Research alert

XII.1 January + February 2005
Page: 57
Digital Citation

Seeking online health resources


Authors:
Shirley Becker

The Internet provides an extraordinary opportunity for adults 60 years or older to access online health information. It has become an important resource for those suffering from chronic illness who have difficulty accessing health information through traditional channels-whether it be because they are homebound or live in rural or remote areas. Providing online health resources, however, does not guarantee that older adults will be successful at understanding the information they access. Web sites that do not meet the online needs of targeted users may pose virtual barriers that prevent these information seekers from attaining their goals.

Web-design factors, such as font sizes and styles, foreground and background colors, patterned backgrounds, complex navigational schemas, and nonstandard search mechanisms, may prevent older adults from taking advantage of online health resources. Figure 1 illustrates these types of design issues as found on the Hawaii state government site (www.state.hi.us/dhs, accessed July 6, 2004).

Information content may pose reading-comprehension barriers by not accounting for visual acuity, cognitive abilities, and education levels of the older-adult population. In addition, ethnic elderly with low English proficiency might find it difficult or impossible to comprehend non-translated content. Web-site performance may also play a role in obtaining health resources, as those older adults relying on slower network-access speeds may become frustrated with lengthy page download times.

This study assessed 125 state-government, commercial, and nonprofit Web sites for potential usability barriers facing older adult users. Senior-friendly Web-design guidelines, put forth by the U.S. National Institute on Aging (http://www.nlm.nih.gov/pubs/checklist.pdf), were used to assess Web designs. These guidelines do not specify acceptable download times nor appropriate reading-grade levels for written content. As such, Web usability and health-literacy guidelines were also used to support these components of the assessment process. The home page was the basis for this study, as it is the portal to all resources made available on the site.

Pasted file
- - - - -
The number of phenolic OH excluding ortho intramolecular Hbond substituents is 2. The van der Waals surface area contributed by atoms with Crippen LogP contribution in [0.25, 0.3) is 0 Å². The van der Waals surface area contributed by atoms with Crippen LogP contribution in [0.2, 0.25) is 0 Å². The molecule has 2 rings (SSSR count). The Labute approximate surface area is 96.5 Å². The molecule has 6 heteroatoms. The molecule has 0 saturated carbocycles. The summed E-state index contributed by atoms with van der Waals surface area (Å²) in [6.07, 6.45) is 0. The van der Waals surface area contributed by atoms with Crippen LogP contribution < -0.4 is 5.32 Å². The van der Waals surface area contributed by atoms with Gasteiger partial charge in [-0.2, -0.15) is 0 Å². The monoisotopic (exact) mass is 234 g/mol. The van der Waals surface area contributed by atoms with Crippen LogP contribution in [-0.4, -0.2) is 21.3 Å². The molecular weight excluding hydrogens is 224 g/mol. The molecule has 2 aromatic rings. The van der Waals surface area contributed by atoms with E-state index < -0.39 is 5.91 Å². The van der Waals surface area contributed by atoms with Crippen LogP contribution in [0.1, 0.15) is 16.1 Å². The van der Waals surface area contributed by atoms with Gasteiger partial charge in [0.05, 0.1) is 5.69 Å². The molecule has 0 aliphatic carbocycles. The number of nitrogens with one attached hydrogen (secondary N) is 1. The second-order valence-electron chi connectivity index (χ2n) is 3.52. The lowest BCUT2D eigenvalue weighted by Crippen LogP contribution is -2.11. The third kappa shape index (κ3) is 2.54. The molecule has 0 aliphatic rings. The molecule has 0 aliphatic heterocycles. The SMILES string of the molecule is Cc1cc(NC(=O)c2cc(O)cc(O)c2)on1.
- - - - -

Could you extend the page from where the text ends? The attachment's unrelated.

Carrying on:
The results of the study demonstrate that there are significant barriers facing older-adult users in search of online health information. Approximately 93 percent of the sampled sites used font sizes smaller than 12 points for Web content, negatively affecting the readability of the site. Approximately 38 percent of the state-government sites studied required the use of mouse technology for navigational purposes, posing a barrier for those with unsteady hands or lost finger and hand dexterity. The median download time for all sites was over twice the recommended ten-second guideline [1], thus requiring lengthy wait times. Only 12 percent of the sites offered a Spanish version, many of which contained English text. Approximately 33 percent of sampled sites required a college education to comprehend extracted health information, which is far beyond health organization’s recommended sixth-grade reading level.

References

1. Neilsen, J., and Tahir, M. (2002). Homepage Usability: 50 Websites Deconstructed. Indianapolis, IN: New Riders Press.

Author

Dr. Shirley Ann Becker (abecker@fit.edu) is Professor of MIS and Director of the National Center for Small Business Information at Florida Institute of Technology’s School of Management.

Footnotes

This abstract is from a recent or forthcoming issue of ACM’s Transactions of Computer Human Interaction (ToCHI). It is included here to alert interactions readers to what research is being done in the field of Computer Human Interaction. The complete papers, when published, can be found in ACM’s Digital Library at ww.acm.org/pubs/contents/journals/tochi.

Figures

F1Figure 1. Illustration of Potential Web Barriers Using National Institute on Aging Web Design Guidelines

©2005 ACM  1072-5220/05/0100  $5.00

Permission to make digital or hard copies of all or part of this work for personal or classroom use is granted without fee provided that copies are not made or distributed for profit or commercial advantage and that copies bear this notice and the full citation on the first page. To copy otherwise, to republish, to post on servers or to redistribute to lists, requires prior specific permission and/or a fee.

The Digital Library is published by the Association for Computing Machinery. Copyright © 2005 ACM, Inc.

 

Post Comment


No Comments Found